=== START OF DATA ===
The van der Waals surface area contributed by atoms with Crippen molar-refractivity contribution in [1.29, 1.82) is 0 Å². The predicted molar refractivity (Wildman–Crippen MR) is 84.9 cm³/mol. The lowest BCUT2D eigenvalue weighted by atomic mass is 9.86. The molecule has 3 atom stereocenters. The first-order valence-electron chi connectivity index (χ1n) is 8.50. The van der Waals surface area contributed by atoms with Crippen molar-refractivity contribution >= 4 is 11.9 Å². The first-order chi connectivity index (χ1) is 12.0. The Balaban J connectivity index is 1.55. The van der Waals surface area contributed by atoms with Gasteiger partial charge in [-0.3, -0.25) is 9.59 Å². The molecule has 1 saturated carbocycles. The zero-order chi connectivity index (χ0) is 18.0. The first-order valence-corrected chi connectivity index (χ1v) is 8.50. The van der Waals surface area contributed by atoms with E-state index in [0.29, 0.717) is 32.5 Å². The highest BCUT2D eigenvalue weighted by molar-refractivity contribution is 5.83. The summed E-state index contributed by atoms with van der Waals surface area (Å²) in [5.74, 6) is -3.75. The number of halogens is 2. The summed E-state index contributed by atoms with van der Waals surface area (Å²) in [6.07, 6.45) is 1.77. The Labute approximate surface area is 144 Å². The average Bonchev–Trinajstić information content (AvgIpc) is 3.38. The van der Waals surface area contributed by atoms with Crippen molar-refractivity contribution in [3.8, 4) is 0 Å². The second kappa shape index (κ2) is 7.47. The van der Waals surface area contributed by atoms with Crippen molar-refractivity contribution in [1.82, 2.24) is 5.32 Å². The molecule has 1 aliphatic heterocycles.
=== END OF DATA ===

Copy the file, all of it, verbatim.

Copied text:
The van der Waals surface area contributed by atoms with Crippen molar-refractivity contribution in [1.29, 1.82) is 0 Å². The predicted molar refractivity (Wildman–Crippen MR) is 84.9 cm³/mol. The lowest BCUT2D eigenvalue weighted by atomic mass is 9.86. The molecule has 3 atom stereocenters. The first-order valence-electron chi connectivity index (χ1n) is 8.50. The van der Waals surface area contributed by atoms with Crippen molar-refractivity contribution >= 4 is 11.9 Å². The first-order chi connectivity index (χ1) is 12.0. The Balaban J connectivity index is 1.55. The van der Waals surface area contributed by atoms with Gasteiger partial charge in [-0.3, -0.25) is 9.59 Å². The molecule has 1 saturated carbocycles. The zero-order chi connectivity index (χ0) is 18.0. The first-order valence-corrected chi connectivity index (χ1v) is 8.50. The van der Waals surface area contributed by atoms with E-state index in [0.29, 0.717) is 32.5 Å². The highest BCUT2D eigenvalue weighted by molar-refractivity contribution is 5.83. The summed E-state index contributed by atoms with van der Waals surface area (Å²) in [5.74, 6) is -3.75. The number of halogens is 2. The summed E-state index contributed by atoms with van der Waals surface area (Å²) in [6.07, 6.45) is 1.77. The Labute approximate surface area is 144 Å². The average Bonchev–Trinajstić information content (AvgIpc) is 3.38. The van der Waals surface area contributed by atoms with Crippen molar-refractivity contribution in [3.8, 4) is 0 Å². The second kappa shape index (κ2) is 7.47. The van der Waals surface area contributed by atoms with Crippen molar-refractivity contribution in [1.82, 2.24) is 5.32 Å². The molecule has 1 aliphatic heterocycles.